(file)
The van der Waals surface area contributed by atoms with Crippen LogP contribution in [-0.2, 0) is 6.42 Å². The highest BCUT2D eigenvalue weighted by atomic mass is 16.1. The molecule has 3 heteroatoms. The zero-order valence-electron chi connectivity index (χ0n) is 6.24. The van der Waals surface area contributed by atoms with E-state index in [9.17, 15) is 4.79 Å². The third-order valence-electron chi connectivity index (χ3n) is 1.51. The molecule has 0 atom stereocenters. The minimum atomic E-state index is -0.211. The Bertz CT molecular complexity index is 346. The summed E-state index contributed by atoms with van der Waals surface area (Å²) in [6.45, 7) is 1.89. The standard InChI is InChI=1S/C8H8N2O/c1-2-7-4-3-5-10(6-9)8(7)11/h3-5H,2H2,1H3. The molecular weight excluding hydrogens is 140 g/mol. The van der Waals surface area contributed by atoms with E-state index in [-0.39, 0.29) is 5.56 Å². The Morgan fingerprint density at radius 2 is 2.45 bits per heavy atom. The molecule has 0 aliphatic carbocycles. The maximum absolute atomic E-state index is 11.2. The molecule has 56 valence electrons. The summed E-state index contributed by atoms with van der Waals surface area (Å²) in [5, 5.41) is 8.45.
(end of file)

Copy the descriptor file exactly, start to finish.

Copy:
The van der Waals surface area contributed by atoms with Crippen LogP contribution in [-0.2, 0) is 6.42 Å². The highest BCUT2D eigenvalue weighted by atomic mass is 16.1. The molecule has 3 heteroatoms. The zero-order valence-electron chi connectivity index (χ0n) is 6.24. The van der Waals surface area contributed by atoms with E-state index in [9.17, 15) is 4.79 Å². The third-order valence-electron chi connectivity index (χ3n) is 1.51. The molecule has 0 atom stereocenters. The minimum atomic E-state index is -0.211. The Bertz CT molecular complexity index is 346. The summed E-state index contributed by atoms with van der Waals surface area (Å²) in [6.45, 7) is 1.89. The standard InChI is InChI=1S/C8H8N2O/c1-2-7-4-3-5-10(6-9)8(7)11/h3-5H,2H2,1H3. The molecular weight excluding hydrogens is 140 g/mol. The van der Waals surface area contributed by atoms with E-state index in [-0.39, 0.29) is 5.56 Å². The Morgan fingerprint density at radius 2 is 2.45 bits per heavy atom. The molecule has 0 aliphatic carbocycles. The maximum absolute atomic E-state index is 11.2. The molecule has 56 valence electrons. The summed E-state index contributed by atoms with van der Waals surface area (Å²) in [5, 5.41) is 8.45.